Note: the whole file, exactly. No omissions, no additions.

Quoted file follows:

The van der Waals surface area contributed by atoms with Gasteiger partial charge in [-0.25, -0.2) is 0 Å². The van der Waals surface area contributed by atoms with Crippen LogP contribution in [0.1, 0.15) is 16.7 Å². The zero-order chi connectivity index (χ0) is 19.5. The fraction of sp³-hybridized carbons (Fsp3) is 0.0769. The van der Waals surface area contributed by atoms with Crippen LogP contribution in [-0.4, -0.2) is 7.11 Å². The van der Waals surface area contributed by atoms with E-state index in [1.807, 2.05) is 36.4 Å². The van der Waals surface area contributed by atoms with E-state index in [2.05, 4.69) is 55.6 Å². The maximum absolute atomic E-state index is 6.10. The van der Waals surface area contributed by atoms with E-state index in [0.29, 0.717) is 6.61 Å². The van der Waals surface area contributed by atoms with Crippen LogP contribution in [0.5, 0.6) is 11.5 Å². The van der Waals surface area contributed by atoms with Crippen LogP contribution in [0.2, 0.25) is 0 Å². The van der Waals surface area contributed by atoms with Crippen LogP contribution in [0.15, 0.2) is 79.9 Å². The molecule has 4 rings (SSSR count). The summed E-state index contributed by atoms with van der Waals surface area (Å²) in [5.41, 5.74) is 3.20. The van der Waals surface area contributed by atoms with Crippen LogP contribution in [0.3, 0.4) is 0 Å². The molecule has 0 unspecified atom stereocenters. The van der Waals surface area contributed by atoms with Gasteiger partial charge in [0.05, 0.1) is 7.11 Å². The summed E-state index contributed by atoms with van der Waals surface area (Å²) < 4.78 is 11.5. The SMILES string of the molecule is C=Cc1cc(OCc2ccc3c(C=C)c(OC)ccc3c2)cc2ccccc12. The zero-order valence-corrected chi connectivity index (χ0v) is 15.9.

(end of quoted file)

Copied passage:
The van der Waals surface area contributed by atoms with Gasteiger partial charge in [-0.25, -0.2) is 0 Å². The van der Waals surface area contributed by atoms with Crippen LogP contribution in [0.1, 0.15) is 16.7 Å². The zero-order chi connectivity index (χ0) is 19.5. The fraction of sp³-hybridized carbons (Fsp3) is 0.0769. The van der Waals surface area contributed by atoms with Crippen LogP contribution in [-0.4, -0.2) is 7.11 Å². The van der Waals surface area contributed by atoms with E-state index in [1.807, 2.05) is 36.4 Å². The van der Waals surface area contributed by atoms with E-state index in [2.05, 4.69) is 55.6 Å². The maximum absolute atomic E-state index is 6.10. The van der Waals surface area contributed by atoms with E-state index in [0.29, 0.717) is 6.61 Å². The van der Waals surface area contributed by atoms with Crippen LogP contribution in [0.5, 0.6) is 11.5 Å². The van der Waals surface area contributed by atoms with Crippen LogP contribution in [0.2, 0.25) is 0 Å². The van der Waals surface area contributed by atoms with Crippen LogP contribution in [0.15, 0.2) is 79.9 Å². The molecule has 4 rings (SSSR count). The summed E-state index contributed by atoms with van der Waals surface area (Å²) in [5.41, 5.74) is 3.20. The van der Waals surface area contributed by atoms with Crippen LogP contribution in [0.3, 0.4) is 0 Å². The molecule has 0 unspecified atom stereocenters. The van der Waals surface area contributed by atoms with Gasteiger partial charge in [0.05, 0.1) is 7.11 Å². The summed E-state index contributed by atoms with van der Waals surface area (Å²) < 4.78 is 11.5. The SMILES string of the molecule is C=Cc1cc(OCc2ccc3c(C=C)c(OC)ccc3c2)cc2ccccc12. The zero-order valence-corrected chi connectivity index (χ0v) is 15.9.